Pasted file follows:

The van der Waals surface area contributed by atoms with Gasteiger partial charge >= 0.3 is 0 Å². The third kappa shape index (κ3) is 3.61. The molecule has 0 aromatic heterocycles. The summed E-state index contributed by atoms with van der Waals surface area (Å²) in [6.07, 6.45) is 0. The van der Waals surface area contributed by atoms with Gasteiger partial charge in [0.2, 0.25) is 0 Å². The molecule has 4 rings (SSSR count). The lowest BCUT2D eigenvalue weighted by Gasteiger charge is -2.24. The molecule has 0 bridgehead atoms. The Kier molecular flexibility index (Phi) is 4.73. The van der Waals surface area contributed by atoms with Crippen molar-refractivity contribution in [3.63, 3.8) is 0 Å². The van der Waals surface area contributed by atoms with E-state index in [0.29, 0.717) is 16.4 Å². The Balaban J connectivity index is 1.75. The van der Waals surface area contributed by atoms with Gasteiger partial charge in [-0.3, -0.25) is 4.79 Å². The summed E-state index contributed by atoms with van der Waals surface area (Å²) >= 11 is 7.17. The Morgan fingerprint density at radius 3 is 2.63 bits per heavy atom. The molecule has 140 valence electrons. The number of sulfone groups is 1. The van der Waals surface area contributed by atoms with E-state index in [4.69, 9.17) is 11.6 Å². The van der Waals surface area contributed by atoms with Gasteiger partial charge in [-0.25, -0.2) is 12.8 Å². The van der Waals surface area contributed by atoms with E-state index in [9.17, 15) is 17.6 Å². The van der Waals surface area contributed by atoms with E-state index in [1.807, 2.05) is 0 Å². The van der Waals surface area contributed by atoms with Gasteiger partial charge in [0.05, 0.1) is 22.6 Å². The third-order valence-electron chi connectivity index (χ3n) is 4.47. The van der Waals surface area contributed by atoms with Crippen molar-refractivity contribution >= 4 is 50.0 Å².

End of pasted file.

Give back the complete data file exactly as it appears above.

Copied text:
The van der Waals surface area contributed by atoms with Gasteiger partial charge >= 0.3 is 0 Å². The third kappa shape index (κ3) is 3.61. The molecule has 0 aromatic heterocycles. The summed E-state index contributed by atoms with van der Waals surface area (Å²) in [6.07, 6.45) is 0. The van der Waals surface area contributed by atoms with Gasteiger partial charge in [0.2, 0.25) is 0 Å². The molecule has 4 rings (SSSR count). The lowest BCUT2D eigenvalue weighted by Gasteiger charge is -2.24. The molecule has 0 bridgehead atoms. The Kier molecular flexibility index (Phi) is 4.73. The van der Waals surface area contributed by atoms with Crippen molar-refractivity contribution in [3.63, 3.8) is 0 Å². The van der Waals surface area contributed by atoms with E-state index in [0.29, 0.717) is 16.4 Å². The Balaban J connectivity index is 1.75. The van der Waals surface area contributed by atoms with Gasteiger partial charge in [-0.3, -0.25) is 4.79 Å². The summed E-state index contributed by atoms with van der Waals surface area (Å²) >= 11 is 7.17. The Morgan fingerprint density at radius 3 is 2.63 bits per heavy atom. The molecule has 140 valence electrons. The number of sulfone groups is 1. The van der Waals surface area contributed by atoms with E-state index in [4.69, 9.17) is 11.6 Å². The van der Waals surface area contributed by atoms with Gasteiger partial charge in [-0.25, -0.2) is 12.8 Å². The van der Waals surface area contributed by atoms with E-state index in [9.17, 15) is 17.6 Å². The van der Waals surface area contributed by atoms with E-state index in [1.807, 2.05) is 0 Å². The van der Waals surface area contributed by atoms with Gasteiger partial charge in [0.05, 0.1) is 22.6 Å². The third-order valence-electron chi connectivity index (χ3n) is 4.47. The van der Waals surface area contributed by atoms with Crippen molar-refractivity contribution >= 4 is 50.0 Å².